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For the love of animals (sick)

Barnyard Bhutan provides shelter and attends to more than 350 animals

Like kids following their mother, all the animals follow Jamie from the barnyard gate till she come out of the vehicle

By Tshering

It is 1 am, Jamie Vaughen is still awake attending to Kaia, a three-legged horse. Kaia had not been well.
Jamie Vaughen will sleep after ensuring Kaia falls asleep. Jamie is surrounded by animals. There are cats, roosters and even mice in her room, in all the rooms.
The 34-year-old takes care of sick animals, and that has been her routine for several years. Jamie Vaughen is from United States of America, but she lives in Paro tending to sick animals. She first came to Bhutan in 2006 as a tourist. She fell in love with the country and returned to run the Barnyard Bhutan, an animal rescue and sanctuary. She started Barnyard with dogs but quickly evolved to all kinds of domestic animals brought by the community.
She collects food from the vegetable market and the Paro airport. During occasions, people from Paro and Thimphu come to Barnyard to help with food supplies, old clothes and help. But most of the time, people bring injured or orphaned animals.
It is a scene when Jamie Vaughen returns from shopping. Like kids following their mother, all the animals follow Jamie from the barnyard gate till she come out of the vehicle. The bigger animals like cows and sheep lick her, as dogs jump all over her. Each animal has a name.
Speaking to Bhutan today, Jamie said animals came there when they are in critical condition. โ€œTherefore, it is not uncommon for them to spend their first few nights, if not weeks, including the large animals, in the bedroom or elsewhere in the house with me,โ€ she said. โ€œOnce they are well, however, they go back to their ideal environment.โ€
There is no fix time to attend to the sick animals. It is 24/7. The most challenging is getting labour and resources, infrastructure and foods for the animals. โ€œI hope there is more volunteerโ€™s especially veterinary specialist,โ€ she said.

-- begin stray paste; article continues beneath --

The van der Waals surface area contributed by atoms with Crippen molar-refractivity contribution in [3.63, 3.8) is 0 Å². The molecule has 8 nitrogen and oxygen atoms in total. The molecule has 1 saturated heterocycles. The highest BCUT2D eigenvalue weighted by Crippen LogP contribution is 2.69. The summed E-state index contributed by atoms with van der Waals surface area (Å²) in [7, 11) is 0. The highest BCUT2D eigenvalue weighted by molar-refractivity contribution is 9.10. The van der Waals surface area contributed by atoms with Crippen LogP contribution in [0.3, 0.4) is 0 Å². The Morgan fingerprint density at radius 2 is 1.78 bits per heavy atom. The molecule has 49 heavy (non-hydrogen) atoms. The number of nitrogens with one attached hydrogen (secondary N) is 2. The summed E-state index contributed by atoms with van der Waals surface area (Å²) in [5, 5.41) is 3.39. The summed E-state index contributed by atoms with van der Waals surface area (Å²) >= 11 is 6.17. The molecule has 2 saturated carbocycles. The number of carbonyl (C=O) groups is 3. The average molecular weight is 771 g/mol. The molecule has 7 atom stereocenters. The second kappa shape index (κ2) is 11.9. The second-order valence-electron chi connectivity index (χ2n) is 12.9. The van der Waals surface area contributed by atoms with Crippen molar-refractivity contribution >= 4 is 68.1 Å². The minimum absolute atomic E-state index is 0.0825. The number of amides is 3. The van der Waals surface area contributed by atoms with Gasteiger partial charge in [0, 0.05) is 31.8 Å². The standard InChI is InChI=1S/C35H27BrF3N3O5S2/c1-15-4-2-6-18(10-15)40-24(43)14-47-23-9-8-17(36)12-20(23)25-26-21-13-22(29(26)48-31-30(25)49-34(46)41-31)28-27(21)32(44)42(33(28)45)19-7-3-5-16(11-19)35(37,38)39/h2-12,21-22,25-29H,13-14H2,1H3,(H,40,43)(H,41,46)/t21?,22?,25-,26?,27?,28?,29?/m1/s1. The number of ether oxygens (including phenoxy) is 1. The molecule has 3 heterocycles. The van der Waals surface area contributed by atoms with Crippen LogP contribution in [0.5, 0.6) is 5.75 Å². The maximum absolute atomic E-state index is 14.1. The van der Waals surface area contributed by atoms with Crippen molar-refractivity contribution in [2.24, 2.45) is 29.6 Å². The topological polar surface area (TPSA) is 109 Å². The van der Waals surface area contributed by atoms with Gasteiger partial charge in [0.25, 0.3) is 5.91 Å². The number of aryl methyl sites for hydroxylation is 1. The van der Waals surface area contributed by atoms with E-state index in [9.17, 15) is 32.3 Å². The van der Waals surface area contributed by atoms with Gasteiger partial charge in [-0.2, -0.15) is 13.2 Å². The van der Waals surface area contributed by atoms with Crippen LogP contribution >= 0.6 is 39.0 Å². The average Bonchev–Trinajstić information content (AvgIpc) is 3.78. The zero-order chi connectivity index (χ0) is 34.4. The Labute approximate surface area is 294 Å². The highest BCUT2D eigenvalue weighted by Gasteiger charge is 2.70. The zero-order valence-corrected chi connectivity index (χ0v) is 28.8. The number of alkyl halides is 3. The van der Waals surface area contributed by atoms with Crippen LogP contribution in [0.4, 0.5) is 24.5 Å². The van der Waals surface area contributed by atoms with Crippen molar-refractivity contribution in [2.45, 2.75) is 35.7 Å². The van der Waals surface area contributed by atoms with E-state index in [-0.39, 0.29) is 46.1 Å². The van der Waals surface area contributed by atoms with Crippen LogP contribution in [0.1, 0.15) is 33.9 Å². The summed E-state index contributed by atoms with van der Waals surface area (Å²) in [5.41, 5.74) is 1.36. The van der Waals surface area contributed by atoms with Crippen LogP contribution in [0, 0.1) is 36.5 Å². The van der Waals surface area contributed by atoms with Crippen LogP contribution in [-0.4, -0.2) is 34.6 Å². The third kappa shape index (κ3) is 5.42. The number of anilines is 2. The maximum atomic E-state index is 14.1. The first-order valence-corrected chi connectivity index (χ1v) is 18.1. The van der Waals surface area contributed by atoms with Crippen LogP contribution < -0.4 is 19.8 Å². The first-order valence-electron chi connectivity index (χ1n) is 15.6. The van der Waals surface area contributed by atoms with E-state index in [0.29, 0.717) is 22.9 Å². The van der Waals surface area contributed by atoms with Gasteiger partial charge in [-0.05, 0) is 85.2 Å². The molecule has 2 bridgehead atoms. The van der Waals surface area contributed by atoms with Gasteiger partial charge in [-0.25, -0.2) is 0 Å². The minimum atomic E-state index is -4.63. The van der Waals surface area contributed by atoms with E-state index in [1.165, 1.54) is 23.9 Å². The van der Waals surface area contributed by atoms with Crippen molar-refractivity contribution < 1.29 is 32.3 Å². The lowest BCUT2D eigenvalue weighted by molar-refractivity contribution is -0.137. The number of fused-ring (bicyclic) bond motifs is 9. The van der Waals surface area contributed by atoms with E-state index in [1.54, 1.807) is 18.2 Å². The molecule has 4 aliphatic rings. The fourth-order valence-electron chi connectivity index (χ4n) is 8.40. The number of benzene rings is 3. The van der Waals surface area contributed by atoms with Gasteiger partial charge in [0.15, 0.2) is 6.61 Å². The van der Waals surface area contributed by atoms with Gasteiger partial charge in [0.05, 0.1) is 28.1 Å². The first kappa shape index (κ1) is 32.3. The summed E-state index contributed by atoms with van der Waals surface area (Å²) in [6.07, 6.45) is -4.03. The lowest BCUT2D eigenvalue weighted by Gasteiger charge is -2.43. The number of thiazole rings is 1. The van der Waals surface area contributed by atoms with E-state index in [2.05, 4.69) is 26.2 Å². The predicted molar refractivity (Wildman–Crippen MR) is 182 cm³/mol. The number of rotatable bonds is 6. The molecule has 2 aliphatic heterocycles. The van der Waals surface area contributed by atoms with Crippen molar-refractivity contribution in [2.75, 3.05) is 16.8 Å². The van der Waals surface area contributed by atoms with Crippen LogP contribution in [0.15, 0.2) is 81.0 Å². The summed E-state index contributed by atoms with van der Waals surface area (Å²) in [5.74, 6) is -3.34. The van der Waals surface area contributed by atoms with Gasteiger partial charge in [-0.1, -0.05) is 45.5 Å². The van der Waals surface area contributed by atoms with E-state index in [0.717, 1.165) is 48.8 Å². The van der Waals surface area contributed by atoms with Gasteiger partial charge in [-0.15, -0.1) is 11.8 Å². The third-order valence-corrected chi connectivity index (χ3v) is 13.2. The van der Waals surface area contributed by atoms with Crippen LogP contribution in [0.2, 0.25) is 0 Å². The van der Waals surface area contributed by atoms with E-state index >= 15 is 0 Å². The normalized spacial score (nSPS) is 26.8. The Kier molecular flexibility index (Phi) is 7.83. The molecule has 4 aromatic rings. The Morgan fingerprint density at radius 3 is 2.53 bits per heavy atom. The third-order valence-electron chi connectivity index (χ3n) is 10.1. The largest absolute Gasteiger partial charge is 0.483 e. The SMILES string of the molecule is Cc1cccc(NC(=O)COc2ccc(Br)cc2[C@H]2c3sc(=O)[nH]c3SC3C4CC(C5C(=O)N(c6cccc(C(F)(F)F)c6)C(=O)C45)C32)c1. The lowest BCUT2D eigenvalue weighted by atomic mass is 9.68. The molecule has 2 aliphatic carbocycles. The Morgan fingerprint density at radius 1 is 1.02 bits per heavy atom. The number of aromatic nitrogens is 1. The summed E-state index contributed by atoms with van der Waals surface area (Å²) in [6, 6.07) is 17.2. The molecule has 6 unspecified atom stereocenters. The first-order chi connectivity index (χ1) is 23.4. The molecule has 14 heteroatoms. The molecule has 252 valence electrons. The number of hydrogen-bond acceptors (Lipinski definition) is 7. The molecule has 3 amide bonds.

Jamie Vaughen is planning to re-arrange the barnyard and make it a better place for animals.
Barnyard Bhutan is spread across a two and a half acre land in Paro, on the way to Sangchoekhor monastery. Barnyard Bhutan has animals rescued as far as from Gasa and today has about 350 animals. There are more than 250 dogs, 25 horses, 20 cats, 20 cows and bulls, 13 equines, 50 goats, 16 pig, rooster and 2 mice. Its residents are typically found, brought, or referred by members of the Paro community suffering from malnutrition, illness, injury, orphaned, or plain neglect.
Barnyard Bhutan operates under the name of The Maya Foundation and itโ€™s totally a self funded non-profit organization and employed 13 staffs.
The Maya Foundation is U.S. registered 501(c)(3) non-profit organization and exists with the humble goal to help those less fortunate โ€“ animals and humans alike โ€“ through promoting and influencing more compassionate, comprehensive, and innovative health and veterinary care within Bhutan.
The Foundation is named in loving memory of an abandoned horse later named Maya, rescued from severe injuries in 2011 whose life was saved by the help and expertise provided collaboratively by people locally and abroad, including technologies never seen before in Bhutan. Unfortunately though, she later passed away when this same help and similar technological capabilities were not again available.
The dogs spend their days outdoors, playing or simply basking in the sun โ€“ there are no cages here. But at night everyone goes back to their respective kennels or rooms: at present, we have 18 outdoor kennels and buildings, plus 7 other designated dog rooms inside the garage and staff buildings. The main house is also generally full with animals in every room, but is typically reserved for the most serious cases, elderly animals, and young.
The large animals too spend their day outside, mingling with visitors, the dogs, and each other โ€“ this includes Mr. Piggy who roams freely and greets everyone with a loving snort, hoping for biscuits.
Barnyard have three barns that the cows and bulls often share with the donkey and mules and the existing pig house also holds the three female goats at night.

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